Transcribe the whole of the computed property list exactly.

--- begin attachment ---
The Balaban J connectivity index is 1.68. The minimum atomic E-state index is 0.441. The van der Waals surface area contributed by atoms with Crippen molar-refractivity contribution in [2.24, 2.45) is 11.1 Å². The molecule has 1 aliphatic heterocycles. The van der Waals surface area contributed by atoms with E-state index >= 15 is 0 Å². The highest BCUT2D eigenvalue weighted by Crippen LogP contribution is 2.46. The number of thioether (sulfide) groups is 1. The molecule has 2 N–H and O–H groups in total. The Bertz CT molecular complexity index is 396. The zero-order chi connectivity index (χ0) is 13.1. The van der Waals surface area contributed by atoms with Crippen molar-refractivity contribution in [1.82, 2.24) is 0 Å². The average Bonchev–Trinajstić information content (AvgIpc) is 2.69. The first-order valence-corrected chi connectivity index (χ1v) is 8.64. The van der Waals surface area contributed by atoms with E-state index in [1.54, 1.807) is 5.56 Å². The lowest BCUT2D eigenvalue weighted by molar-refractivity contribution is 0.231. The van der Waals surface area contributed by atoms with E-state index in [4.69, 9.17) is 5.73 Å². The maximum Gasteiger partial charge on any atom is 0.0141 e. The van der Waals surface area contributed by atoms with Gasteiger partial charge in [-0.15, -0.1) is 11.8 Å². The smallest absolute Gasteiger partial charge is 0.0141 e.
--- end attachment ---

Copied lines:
The Balaban J connectivity index is 1.68. The minimum atomic E-state index is 0.441. The van der Waals surface area contributed by atoms with Crippen molar-refractivity contribution in [2.24, 2.45) is 11.1 Å². The molecule has 1 aliphatic heterocycles. The van der Waals surface area contributed by atoms with E-state index >= 15 is 0 Å². The highest BCUT2D eigenvalue weighted by Crippen LogP contribution is 2.46. The number of thioether (sulfide) groups is 1. The molecule has 2 N–H and O–H groups in total. The Bertz CT molecular complexity index is 396. The zero-order chi connectivity index (χ0) is 13.1. The van der Waals surface area contributed by atoms with Crippen molar-refractivity contribution in [1.82, 2.24) is 0 Å². The average Bonchev–Trinajstić information content (AvgIpc) is 2.69. The first-order valence-corrected chi connectivity index (χ1v) is 8.64. The van der Waals surface area contributed by atoms with E-state index in [1.54, 1.807) is 5.56 Å². The lowest BCUT2D eigenvalue weighted by molar-refractivity contribution is 0.231. The van der Waals surface area contributed by atoms with E-state index in [4.69, 9.17) is 5.73 Å². The maximum Gasteiger partial charge on any atom is 0.0141 e. The van der Waals surface area contributed by atoms with Gasteiger partial charge in [-0.15, -0.1) is 11.8 Å². The smallest absolute Gasteiger partial charge is 0.0141 e.